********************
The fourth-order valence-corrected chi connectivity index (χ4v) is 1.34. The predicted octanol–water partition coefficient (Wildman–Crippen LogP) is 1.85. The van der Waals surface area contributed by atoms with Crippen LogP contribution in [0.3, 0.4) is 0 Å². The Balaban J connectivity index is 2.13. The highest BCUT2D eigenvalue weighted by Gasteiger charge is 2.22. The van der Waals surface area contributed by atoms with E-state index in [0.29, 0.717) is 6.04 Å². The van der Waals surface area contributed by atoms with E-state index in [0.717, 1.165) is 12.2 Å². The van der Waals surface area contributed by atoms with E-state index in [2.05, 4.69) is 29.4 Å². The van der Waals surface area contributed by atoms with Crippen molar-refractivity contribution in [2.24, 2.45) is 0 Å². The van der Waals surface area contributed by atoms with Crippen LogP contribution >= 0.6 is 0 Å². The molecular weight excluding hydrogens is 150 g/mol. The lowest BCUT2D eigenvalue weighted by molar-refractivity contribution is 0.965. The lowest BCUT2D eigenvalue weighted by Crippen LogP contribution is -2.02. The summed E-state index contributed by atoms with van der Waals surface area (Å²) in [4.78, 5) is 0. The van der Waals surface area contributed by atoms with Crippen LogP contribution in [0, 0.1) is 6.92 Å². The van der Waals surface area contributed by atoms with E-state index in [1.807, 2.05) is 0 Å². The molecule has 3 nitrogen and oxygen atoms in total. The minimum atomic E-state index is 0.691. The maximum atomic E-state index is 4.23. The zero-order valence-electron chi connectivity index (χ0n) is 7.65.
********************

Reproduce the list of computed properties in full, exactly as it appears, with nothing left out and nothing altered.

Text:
The fourth-order valence-corrected chi connectivity index (χ4v) is 1.34. The predicted octanol–water partition coefficient (Wildman–Crippen LogP) is 1.85. The van der Waals surface area contributed by atoms with Crippen LogP contribution in [0.3, 0.4) is 0 Å². The Balaban J connectivity index is 2.13. The highest BCUT2D eigenvalue weighted by Gasteiger charge is 2.22. The van der Waals surface area contributed by atoms with E-state index in [0.29, 0.717) is 6.04 Å². The van der Waals surface area contributed by atoms with E-state index in [0.717, 1.165) is 12.2 Å². The van der Waals surface area contributed by atoms with E-state index in [2.05, 4.69) is 29.4 Å². The van der Waals surface area contributed by atoms with Crippen molar-refractivity contribution in [2.24, 2.45) is 0 Å². The van der Waals surface area contributed by atoms with Crippen LogP contribution >= 0.6 is 0 Å². The molecular weight excluding hydrogens is 150 g/mol. The lowest BCUT2D eigenvalue weighted by molar-refractivity contribution is 0.965. The lowest BCUT2D eigenvalue weighted by Crippen LogP contribution is -2.02. The summed E-state index contributed by atoms with van der Waals surface area (Å²) in [4.78, 5) is 0. The van der Waals surface area contributed by atoms with Crippen LogP contribution in [0, 0.1) is 6.92 Å². The van der Waals surface area contributed by atoms with E-state index in [1.807, 2.05) is 0 Å². The molecule has 3 nitrogen and oxygen atoms in total. The minimum atomic E-state index is 0.691. The maximum atomic E-state index is 4.23. The zero-order valence-electron chi connectivity index (χ0n) is 7.65.